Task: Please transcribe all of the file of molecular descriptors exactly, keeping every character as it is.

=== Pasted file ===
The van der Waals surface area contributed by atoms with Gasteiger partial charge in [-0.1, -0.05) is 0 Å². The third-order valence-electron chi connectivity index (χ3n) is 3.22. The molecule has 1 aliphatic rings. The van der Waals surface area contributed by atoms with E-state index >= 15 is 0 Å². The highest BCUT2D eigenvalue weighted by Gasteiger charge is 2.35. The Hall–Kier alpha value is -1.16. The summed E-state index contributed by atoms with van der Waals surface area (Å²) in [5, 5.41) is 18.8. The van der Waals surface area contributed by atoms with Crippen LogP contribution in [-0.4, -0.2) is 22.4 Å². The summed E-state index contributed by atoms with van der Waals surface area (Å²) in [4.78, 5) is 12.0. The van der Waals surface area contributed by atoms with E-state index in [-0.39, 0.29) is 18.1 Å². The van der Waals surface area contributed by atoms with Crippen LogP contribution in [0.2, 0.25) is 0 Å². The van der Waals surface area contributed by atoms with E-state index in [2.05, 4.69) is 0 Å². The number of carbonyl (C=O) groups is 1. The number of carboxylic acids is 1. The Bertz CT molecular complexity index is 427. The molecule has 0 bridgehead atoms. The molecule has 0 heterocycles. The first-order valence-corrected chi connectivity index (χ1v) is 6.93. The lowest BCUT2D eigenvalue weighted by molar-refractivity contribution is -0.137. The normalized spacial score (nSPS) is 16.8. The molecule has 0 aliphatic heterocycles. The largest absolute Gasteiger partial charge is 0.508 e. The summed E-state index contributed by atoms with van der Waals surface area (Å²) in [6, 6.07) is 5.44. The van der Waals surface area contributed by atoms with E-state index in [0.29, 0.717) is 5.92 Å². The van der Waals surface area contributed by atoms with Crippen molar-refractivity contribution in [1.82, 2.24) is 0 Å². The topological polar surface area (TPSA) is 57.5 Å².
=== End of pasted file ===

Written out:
The van der Waals surface area contributed by atoms with Gasteiger partial charge in [-0.1, -0.05) is 0 Å². The third-order valence-electron chi connectivity index (χ3n) is 3.22. The molecule has 1 aliphatic rings. The van der Waals surface area contributed by atoms with E-state index >= 15 is 0 Å². The highest BCUT2D eigenvalue weighted by Gasteiger charge is 2.35. The Hall–Kier alpha value is -1.16. The summed E-state index contributed by atoms with van der Waals surface area (Å²) in [5, 5.41) is 18.8. The van der Waals surface area contributed by atoms with Crippen LogP contribution in [-0.4, -0.2) is 22.4 Å². The summed E-state index contributed by atoms with van der Waals surface area (Å²) in [4.78, 5) is 12.0. The van der Waals surface area contributed by atoms with E-state index in [-0.39, 0.29) is 18.1 Å². The van der Waals surface area contributed by atoms with Crippen LogP contribution in [0.2, 0.25) is 0 Å². The van der Waals surface area contributed by atoms with E-state index in [2.05, 4.69) is 0 Å². The number of carbonyl (C=O) groups is 1. The number of carboxylic acids is 1. The Bertz CT molecular complexity index is 427. The molecule has 0 bridgehead atoms. The molecule has 0 heterocycles. The first-order valence-corrected chi connectivity index (χ1v) is 6.93. The lowest BCUT2D eigenvalue weighted by molar-refractivity contribution is -0.137. The normalized spacial score (nSPS) is 16.8. The molecule has 0 aliphatic heterocycles. The largest absolute Gasteiger partial charge is 0.508 e. The summed E-state index contributed by atoms with van der Waals surface area (Å²) in [6, 6.07) is 5.44. The van der Waals surface area contributed by atoms with E-state index in [0.29, 0.717) is 5.92 Å². The van der Waals surface area contributed by atoms with Crippen molar-refractivity contribution in [1.82, 2.24) is 0 Å². The topological polar surface area (TPSA) is 57.5 Å².